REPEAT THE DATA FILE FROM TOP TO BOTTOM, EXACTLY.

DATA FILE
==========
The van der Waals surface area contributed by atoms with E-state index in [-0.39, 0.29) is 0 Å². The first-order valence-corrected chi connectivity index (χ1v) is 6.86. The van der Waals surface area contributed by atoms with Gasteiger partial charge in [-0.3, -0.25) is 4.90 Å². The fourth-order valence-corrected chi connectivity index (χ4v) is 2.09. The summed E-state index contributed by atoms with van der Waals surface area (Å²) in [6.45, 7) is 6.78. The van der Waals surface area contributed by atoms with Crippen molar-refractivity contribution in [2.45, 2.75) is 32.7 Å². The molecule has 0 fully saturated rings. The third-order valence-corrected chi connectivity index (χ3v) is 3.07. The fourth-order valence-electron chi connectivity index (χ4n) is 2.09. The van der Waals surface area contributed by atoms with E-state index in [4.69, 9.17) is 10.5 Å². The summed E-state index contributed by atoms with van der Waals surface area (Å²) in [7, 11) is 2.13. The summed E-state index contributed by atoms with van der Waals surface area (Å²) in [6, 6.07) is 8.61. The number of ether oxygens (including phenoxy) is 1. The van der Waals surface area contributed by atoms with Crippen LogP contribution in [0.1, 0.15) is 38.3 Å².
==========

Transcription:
The van der Waals surface area contributed by atoms with E-state index in [-0.39, 0.29) is 0 Å². The first-order valence-corrected chi connectivity index (χ1v) is 6.86. The van der Waals surface area contributed by atoms with Gasteiger partial charge in [-0.3, -0.25) is 4.90 Å². The fourth-order valence-corrected chi connectivity index (χ4v) is 2.09. The summed E-state index contributed by atoms with van der Waals surface area (Å²) in [6.45, 7) is 6.78. The van der Waals surface area contributed by atoms with Crippen molar-refractivity contribution in [2.45, 2.75) is 32.7 Å². The molecule has 0 fully saturated rings. The third-order valence-corrected chi connectivity index (χ3v) is 3.07. The fourth-order valence-electron chi connectivity index (χ4n) is 2.09. The van der Waals surface area contributed by atoms with E-state index in [4.69, 9.17) is 10.5 Å². The summed E-state index contributed by atoms with van der Waals surface area (Å²) in [7, 11) is 2.13. The summed E-state index contributed by atoms with van der Waals surface area (Å²) in [6, 6.07) is 8.61. The number of ether oxygens (including phenoxy) is 1. The van der Waals surface area contributed by atoms with Crippen LogP contribution in [0.1, 0.15) is 38.3 Å².